By Jane Sutton
MIAMI (Reuters) - Tropical Storm Karen formed in the southeastern Gulf of Mexico on Thursday and was forecast to sweep through U.S. oil installations before hitting the Gulf Coast between Louisiana and the Florida Panhandle, the National Hurricane Center said.
Energy companies in the Gulf started shutting in production on Thursday and were evacuating some workers from offshore platforms as Karen approached a region that produces nearly a fifth of daily U.S. oil output.
Three days after much of the U.S. government was closed down over a budget standoff, the Federal Emergency Management Agency began recalling furloughed workers to help prepare for the storm.
The storm, the first to threaten the U.S. coast during the 2013 Atlantic hurricane season, had top winds of 65 mph (105 kph) and was centered about 430 miles (695 km) south of the mouth of the Mississippi River.
It was moving north-northwest and was expected to slow down and turn north. Coastal residents could start feeling its bluster by Friday night and the center was expected to cross the coastline east of the Mississippi-Alabama border early on Sunday.
A hurricane watch was issued for the coast from Grand Isle, Louisiana, eastward to Indian Pass, Florida, alerting residents to expect hurricane conditions within 48 hours.
Karen would become a hurricane if its sustained winds reach 74 mph (119 kph). That was expected to happen late Friday.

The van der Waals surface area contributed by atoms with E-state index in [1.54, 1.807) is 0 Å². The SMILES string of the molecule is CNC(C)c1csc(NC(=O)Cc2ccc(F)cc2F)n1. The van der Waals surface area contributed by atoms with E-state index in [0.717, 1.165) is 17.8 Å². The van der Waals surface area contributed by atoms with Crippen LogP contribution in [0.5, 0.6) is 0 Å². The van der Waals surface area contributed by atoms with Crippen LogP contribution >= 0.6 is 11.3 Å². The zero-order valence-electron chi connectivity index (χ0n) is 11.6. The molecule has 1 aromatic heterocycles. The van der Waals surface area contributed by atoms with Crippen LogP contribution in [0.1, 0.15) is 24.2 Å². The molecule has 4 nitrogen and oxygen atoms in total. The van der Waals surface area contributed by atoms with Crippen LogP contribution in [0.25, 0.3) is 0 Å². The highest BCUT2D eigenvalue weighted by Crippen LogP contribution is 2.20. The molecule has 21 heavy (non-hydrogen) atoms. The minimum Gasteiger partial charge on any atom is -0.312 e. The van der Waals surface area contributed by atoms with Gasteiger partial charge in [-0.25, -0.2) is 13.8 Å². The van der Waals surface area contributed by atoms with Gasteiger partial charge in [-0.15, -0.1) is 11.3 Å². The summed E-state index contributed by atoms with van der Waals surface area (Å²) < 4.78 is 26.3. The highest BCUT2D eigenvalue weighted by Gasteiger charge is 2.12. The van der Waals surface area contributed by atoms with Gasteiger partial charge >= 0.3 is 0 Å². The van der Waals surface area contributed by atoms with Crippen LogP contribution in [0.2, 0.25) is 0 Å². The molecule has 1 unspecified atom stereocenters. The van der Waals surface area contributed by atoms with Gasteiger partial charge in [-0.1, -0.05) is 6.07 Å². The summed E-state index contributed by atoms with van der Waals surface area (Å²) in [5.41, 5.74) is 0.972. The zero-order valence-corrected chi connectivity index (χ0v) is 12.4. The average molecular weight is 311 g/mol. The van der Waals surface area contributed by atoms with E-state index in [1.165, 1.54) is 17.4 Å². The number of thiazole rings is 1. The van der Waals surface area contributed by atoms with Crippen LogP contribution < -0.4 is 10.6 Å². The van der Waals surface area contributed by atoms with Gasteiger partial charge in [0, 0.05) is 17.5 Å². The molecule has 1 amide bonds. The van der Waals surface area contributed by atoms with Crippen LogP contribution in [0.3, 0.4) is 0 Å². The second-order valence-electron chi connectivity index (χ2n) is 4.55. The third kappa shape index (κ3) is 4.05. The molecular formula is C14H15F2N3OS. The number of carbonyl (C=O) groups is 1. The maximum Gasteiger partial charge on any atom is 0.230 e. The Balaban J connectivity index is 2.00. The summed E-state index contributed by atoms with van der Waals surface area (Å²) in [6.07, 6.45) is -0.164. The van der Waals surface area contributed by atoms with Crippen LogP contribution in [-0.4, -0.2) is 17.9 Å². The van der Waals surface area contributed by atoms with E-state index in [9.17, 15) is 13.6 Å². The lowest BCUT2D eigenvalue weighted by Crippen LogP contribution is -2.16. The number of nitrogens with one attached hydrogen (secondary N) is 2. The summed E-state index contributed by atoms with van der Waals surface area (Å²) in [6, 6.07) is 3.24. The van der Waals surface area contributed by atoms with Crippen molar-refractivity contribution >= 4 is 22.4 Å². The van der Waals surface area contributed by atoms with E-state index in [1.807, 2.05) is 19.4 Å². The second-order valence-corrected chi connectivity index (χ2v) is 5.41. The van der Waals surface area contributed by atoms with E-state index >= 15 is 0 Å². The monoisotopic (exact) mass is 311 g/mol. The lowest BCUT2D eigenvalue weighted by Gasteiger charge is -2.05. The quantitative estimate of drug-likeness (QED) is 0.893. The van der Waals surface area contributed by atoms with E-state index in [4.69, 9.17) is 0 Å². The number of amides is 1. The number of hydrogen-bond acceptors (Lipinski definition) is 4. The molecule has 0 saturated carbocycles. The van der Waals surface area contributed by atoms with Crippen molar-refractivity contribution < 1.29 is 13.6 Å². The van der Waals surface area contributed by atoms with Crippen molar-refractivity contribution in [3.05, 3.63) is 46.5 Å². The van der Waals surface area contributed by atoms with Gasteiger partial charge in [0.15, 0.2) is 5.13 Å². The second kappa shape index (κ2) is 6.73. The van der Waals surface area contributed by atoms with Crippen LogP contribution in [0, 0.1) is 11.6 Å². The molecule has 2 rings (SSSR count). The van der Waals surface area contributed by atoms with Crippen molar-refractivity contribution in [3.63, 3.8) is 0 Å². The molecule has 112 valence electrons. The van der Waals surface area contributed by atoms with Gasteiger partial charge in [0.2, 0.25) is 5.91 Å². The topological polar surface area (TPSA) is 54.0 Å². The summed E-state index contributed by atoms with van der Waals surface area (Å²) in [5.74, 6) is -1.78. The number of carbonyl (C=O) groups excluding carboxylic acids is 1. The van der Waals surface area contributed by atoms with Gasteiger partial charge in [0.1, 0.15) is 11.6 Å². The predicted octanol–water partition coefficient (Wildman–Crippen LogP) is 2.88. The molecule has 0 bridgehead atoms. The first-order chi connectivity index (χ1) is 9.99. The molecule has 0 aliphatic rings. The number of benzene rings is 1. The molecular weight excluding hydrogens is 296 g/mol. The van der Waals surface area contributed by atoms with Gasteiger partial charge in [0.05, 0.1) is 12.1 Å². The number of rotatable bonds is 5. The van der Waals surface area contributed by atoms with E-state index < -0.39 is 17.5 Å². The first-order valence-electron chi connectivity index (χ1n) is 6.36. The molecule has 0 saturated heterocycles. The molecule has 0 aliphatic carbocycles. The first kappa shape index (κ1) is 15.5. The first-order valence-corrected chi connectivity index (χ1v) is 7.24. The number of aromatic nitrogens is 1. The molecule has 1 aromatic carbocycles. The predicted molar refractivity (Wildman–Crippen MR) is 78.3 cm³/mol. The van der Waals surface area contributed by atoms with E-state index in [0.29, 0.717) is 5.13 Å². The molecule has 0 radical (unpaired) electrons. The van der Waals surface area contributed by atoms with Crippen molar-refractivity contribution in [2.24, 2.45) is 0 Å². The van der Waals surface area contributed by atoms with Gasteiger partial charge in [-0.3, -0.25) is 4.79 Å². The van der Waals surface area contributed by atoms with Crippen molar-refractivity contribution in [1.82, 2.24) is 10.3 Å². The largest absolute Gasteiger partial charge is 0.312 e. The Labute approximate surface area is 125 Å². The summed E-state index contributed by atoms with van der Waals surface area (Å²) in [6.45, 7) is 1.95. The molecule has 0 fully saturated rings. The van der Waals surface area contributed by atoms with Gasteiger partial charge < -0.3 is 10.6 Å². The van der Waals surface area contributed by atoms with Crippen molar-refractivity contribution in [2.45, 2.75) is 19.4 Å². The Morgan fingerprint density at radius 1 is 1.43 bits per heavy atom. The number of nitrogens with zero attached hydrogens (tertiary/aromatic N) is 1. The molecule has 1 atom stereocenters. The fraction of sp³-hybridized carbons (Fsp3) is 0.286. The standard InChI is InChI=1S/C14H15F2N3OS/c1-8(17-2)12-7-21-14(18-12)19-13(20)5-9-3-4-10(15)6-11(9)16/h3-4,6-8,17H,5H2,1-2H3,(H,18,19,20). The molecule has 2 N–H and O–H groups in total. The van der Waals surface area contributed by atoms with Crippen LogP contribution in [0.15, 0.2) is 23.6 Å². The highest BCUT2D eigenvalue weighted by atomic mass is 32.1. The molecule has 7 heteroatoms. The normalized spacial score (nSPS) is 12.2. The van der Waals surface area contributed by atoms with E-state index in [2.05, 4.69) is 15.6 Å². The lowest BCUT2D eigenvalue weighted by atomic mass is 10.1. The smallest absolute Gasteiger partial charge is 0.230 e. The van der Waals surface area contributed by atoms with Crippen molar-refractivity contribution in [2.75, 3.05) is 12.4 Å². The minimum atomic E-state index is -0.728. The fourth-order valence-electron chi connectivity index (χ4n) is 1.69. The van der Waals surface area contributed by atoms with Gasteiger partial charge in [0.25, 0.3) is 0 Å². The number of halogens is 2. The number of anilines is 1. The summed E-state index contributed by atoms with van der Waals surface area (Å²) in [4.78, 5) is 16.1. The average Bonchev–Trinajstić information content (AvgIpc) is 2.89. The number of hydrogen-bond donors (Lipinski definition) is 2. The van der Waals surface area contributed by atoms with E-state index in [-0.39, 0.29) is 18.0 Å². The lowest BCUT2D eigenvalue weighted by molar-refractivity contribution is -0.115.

"Some weakening is anticipated as Karen approaches the Gulf Coast but the storm could still be near hurricane strength at landfall," the forecasters said.
A tropical storm watch was in effect in Louisiana from Grand Isle west to Morgan City, and for New Orleans, Lake Maurepas and Lake Pontchartrain. Tropical storms carry winds of 39 mph to 73 mph (63 kph to 118 kph).
Heavy rains were forecast all along the northern Gulf Coast, and locally heavy rain could also affect parts of Cuba and Mexico's Yucatan Peninsula in the next couple of days, the forecasters said.
The Hurricane Center forecasters were exempt from the U.S. government shutdown because their work is vital to protecting life and property. But their parent agency, the National Oceanic and Atmospheric Administration, advised that some weather satellite images available to the public on its website "may not be up to date" because of the shutdown.
(Reporting by Jane Sutton in Miami, Kristin Hays in Houston and Mark Felsenthal in Washington.; Editing by Vicki Allen and Jackie Frank)